Hound Breeds: Deerhound, Foxhound, Greyhound, And Harrier

Some hounds are used to hunt deer, foxes, gazelles, and hare. Here are four breeds of hound dogs: Deerhound, Foxhound, Greyhound, and Harrier.

Deerhound, Scottish

Once known as a rough Greyhound, the Deerhound is so much a member of the Greyhound family. He was a sight-hunter of stags and deer in the Scottish Highlands in the 17th century, so prized that a lord convicted to death could buy his reprieve with a leash of Deer-hounds. Among the largest breeds, he has a deep chest and back line arching over the loin. The head is long, skull kind of flat, muzzle tapered and

covered with a glossy mustache and beard. The ears are little, set high and folded back, occasionally being raised semi-erect in agitation. The tail, which touches almost to the ground, is carried dropped or curved. The abrasive and wiry coat is three to four inches long.

Weight, males 85-110 pounds; females 75-90 pounds

Height males at least 30 inches; females at least 28 inches

Color: dark blue-gray preferred; darker or lighter grays or brindles; yellow; sandy red; red fawn.


Foxhound, English

The English Foxhound was bred mainly for the sport of fox hunting. Current type developed via select breeding over the past 150 years. In Britain nowadays, there are more than 250 packs of trained Foxhounds. Their breeding is managed by the masters of hounds who lead fox hunts. The English Foxhound is like his American cousin but sturdier in build.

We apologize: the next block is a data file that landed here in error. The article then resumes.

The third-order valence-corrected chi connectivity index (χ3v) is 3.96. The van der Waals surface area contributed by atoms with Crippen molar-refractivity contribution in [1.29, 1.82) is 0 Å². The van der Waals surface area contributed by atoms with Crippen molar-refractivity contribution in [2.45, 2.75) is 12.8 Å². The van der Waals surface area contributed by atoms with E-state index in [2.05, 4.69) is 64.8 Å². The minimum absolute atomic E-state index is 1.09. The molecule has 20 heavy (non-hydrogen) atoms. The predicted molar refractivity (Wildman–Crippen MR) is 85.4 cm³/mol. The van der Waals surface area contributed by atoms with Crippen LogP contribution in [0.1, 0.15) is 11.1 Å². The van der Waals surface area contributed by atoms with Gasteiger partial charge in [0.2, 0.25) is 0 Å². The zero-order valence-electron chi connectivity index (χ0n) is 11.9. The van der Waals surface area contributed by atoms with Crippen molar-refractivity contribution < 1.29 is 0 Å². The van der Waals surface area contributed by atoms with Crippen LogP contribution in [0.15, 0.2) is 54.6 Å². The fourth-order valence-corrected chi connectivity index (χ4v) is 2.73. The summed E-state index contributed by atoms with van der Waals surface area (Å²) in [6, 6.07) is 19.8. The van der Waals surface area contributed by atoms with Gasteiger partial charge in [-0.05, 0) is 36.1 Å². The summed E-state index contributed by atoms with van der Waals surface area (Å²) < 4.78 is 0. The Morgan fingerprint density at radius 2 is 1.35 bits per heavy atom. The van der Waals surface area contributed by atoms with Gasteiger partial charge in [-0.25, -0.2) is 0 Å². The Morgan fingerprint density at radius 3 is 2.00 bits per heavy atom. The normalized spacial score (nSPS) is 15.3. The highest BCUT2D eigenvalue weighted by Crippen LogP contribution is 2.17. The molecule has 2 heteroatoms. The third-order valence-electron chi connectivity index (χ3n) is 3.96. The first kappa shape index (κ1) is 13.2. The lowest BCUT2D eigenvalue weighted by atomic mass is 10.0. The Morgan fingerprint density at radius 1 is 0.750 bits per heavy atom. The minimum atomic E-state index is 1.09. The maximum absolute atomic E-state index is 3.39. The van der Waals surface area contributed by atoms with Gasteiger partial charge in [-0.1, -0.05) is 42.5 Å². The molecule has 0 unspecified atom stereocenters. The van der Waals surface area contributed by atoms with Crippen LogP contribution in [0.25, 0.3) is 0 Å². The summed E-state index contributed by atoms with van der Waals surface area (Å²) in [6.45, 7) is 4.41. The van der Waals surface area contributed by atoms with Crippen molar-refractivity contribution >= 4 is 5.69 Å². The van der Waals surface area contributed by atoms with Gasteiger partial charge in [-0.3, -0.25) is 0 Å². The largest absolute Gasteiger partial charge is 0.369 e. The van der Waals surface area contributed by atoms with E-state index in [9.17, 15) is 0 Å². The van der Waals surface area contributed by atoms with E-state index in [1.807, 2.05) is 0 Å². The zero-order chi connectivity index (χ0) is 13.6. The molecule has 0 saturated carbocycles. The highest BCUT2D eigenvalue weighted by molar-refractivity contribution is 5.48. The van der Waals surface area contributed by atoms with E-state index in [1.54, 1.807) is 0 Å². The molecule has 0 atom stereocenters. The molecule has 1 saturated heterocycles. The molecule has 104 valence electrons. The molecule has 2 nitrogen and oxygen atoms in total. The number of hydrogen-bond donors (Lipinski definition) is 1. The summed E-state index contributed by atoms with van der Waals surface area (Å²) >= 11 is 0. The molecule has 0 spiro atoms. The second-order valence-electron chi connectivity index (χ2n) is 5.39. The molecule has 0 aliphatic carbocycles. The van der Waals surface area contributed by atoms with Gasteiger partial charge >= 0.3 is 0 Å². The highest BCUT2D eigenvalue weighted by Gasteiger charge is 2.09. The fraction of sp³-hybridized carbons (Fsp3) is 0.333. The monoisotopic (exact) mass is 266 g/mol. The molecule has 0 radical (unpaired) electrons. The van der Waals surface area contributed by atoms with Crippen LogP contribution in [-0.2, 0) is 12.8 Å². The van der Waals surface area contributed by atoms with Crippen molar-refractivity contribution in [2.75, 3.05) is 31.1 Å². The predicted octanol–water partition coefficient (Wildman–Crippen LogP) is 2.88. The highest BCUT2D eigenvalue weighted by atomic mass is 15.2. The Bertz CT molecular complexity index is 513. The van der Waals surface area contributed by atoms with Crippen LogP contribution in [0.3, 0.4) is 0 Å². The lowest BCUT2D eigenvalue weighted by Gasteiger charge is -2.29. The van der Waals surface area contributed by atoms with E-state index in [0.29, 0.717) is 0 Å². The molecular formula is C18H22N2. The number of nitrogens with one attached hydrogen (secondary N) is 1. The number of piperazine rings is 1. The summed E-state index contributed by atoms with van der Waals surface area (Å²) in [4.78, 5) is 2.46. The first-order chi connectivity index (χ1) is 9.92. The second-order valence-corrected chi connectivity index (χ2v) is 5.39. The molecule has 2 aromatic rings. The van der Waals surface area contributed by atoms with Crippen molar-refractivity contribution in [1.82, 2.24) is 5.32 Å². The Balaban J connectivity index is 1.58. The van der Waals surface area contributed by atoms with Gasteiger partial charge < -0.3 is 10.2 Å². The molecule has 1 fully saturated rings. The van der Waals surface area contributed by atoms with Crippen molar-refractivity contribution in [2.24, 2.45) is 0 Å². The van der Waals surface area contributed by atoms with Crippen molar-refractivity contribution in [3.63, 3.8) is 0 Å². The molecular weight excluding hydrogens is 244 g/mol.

Weight, 55-70 pounds

Height: 21-25 inches

Color: any hound color (black, tan, and white most popular).



Known for a few thousand years before the time of Christ, the Greyhound was employed by Egyptian pharaohs to go after hare and gazelle. The first description of the breed was penned by

Ovid, the Roman poet, who existed from 43 B.C. to A.D. 17. The Greyhound is a distinctive sight-hunter, streamlined for speed, very tall and slim. His back is arched, his chest is deep, and his legs are straight. The head is long and narrow, small ears, thrown back and folded as though held down by the wind. His long and fine tail is sported in a slight curve, and his coat is short.

Weight males 65-70 pounds; females 60-65 pounds

Height: 26-28 inches

Color: any color.



Considered to be brought into Great Britain by the Normans about 800 years ago, the Harrier takes his name from the Norman-Saxon word for “hound.” His ancestors were the now-extinct Talbot and St. Hubert Hounds and French Bassets. Recognized in the U.S. since colonial times, he was typically used in packs to hunt hare. He appears like a small Foxhound, though he is shorter in back. The Harrier is potent, having a deep chest, well-sprung ribs, straight legs, and round catlike feet. His head is moderate in size and quite long, with closely hanging drop ears. His tail is carried off from the body. The coat is short and hard.

Weight: 40-50 pounds

Height: 19-21 inches

Color: hound color— combinations of black, tan, and white.

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